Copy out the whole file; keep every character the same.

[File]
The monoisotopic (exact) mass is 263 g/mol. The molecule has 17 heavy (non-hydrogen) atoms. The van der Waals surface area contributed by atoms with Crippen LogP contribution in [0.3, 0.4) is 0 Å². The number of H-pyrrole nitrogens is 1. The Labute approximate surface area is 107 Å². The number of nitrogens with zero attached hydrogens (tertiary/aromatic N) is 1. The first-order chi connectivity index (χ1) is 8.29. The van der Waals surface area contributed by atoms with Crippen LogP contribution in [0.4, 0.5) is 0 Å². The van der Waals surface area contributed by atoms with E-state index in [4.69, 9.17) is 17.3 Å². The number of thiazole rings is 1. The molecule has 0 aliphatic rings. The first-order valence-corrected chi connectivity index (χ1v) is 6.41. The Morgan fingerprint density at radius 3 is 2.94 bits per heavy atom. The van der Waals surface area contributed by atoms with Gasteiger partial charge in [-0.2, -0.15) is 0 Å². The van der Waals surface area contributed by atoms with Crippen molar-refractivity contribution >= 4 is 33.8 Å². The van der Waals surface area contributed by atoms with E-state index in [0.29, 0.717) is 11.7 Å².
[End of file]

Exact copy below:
The monoisotopic (exact) mass is 263 g/mol. The molecule has 17 heavy (non-hydrogen) atoms. The van der Waals surface area contributed by atoms with Crippen LogP contribution in [0.3, 0.4) is 0 Å². The number of H-pyrrole nitrogens is 1. The Labute approximate surface area is 107 Å². The number of nitrogens with zero attached hydrogens (tertiary/aromatic N) is 1. The first-order chi connectivity index (χ1) is 8.29. The van der Waals surface area contributed by atoms with Crippen LogP contribution in [0.4, 0.5) is 0 Å². The van der Waals surface area contributed by atoms with E-state index in [4.69, 9.17) is 17.3 Å². The number of thiazole rings is 1. The molecule has 0 aliphatic rings. The first-order valence-corrected chi connectivity index (χ1v) is 6.41. The Morgan fingerprint density at radius 3 is 2.94 bits per heavy atom. The van der Waals surface area contributed by atoms with Gasteiger partial charge in [-0.2, -0.15) is 0 Å². The van der Waals surface area contributed by atoms with Crippen molar-refractivity contribution >= 4 is 33.8 Å². The van der Waals surface area contributed by atoms with E-state index in [0.29, 0.717) is 11.7 Å².